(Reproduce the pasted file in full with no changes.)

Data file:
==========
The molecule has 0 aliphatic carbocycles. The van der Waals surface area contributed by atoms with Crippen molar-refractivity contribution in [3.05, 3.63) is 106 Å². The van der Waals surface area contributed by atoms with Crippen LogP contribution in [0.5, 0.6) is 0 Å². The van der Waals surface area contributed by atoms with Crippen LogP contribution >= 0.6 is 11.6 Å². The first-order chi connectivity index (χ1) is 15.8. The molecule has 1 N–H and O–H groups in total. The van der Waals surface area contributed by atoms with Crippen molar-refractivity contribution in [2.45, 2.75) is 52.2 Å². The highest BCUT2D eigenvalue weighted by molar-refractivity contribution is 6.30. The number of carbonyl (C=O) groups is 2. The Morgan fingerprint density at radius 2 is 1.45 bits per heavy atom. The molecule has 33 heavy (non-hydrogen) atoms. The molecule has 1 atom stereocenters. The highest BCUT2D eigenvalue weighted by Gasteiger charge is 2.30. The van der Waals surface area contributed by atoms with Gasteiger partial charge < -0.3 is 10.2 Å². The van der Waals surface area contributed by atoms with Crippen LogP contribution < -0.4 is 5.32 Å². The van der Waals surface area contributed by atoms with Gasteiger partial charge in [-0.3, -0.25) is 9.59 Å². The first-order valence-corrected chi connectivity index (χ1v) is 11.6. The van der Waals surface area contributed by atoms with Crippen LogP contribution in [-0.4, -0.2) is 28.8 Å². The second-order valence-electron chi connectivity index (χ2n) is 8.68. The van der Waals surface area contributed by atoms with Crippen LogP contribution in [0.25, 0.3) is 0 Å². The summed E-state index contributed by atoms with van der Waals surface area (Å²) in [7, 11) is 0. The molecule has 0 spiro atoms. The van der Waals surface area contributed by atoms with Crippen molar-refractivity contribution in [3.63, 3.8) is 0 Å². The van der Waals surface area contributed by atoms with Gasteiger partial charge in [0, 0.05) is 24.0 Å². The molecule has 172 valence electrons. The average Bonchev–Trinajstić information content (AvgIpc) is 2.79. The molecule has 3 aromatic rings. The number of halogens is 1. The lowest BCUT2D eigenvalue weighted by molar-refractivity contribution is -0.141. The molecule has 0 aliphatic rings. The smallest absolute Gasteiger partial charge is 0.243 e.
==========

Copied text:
The molecule has 0 aliphatic carbocycles. The van der Waals surface area contributed by atoms with Crippen molar-refractivity contribution in [3.05, 3.63) is 106 Å². The van der Waals surface area contributed by atoms with Crippen LogP contribution in [0.5, 0.6) is 0 Å². The van der Waals surface area contributed by atoms with Crippen LogP contribution >= 0.6 is 11.6 Å². The first-order chi connectivity index (χ1) is 15.8. The molecule has 1 N–H and O–H groups in total. The van der Waals surface area contributed by atoms with Crippen molar-refractivity contribution in [2.45, 2.75) is 52.2 Å². The highest BCUT2D eigenvalue weighted by molar-refractivity contribution is 6.30. The number of carbonyl (C=O) groups is 2. The Morgan fingerprint density at radius 2 is 1.45 bits per heavy atom. The molecule has 33 heavy (non-hydrogen) atoms. The molecule has 1 atom stereocenters. The highest BCUT2D eigenvalue weighted by Gasteiger charge is 2.30. The van der Waals surface area contributed by atoms with Gasteiger partial charge < -0.3 is 10.2 Å². The van der Waals surface area contributed by atoms with Crippen LogP contribution < -0.4 is 5.32 Å². The van der Waals surface area contributed by atoms with Gasteiger partial charge in [-0.3, -0.25) is 9.59 Å². The first-order valence-corrected chi connectivity index (χ1v) is 11.6. The van der Waals surface area contributed by atoms with Crippen LogP contribution in [-0.4, -0.2) is 28.8 Å². The second-order valence-electron chi connectivity index (χ2n) is 8.68. The van der Waals surface area contributed by atoms with Crippen LogP contribution in [0.25, 0.3) is 0 Å². The summed E-state index contributed by atoms with van der Waals surface area (Å²) in [7, 11) is 0. The molecule has 0 spiro atoms. The van der Waals surface area contributed by atoms with Crippen molar-refractivity contribution in [3.63, 3.8) is 0 Å². The van der Waals surface area contributed by atoms with Gasteiger partial charge in [0, 0.05) is 24.0 Å². The molecule has 172 valence electrons. The average Bonchev–Trinajstić information content (AvgIpc) is 2.79. The molecule has 3 aromatic rings. The number of halogens is 1. The lowest BCUT2D eigenvalue weighted by molar-refractivity contribution is -0.141. The molecule has 0 aliphatic rings. The smallest absolute Gasteiger partial charge is 0.243 e.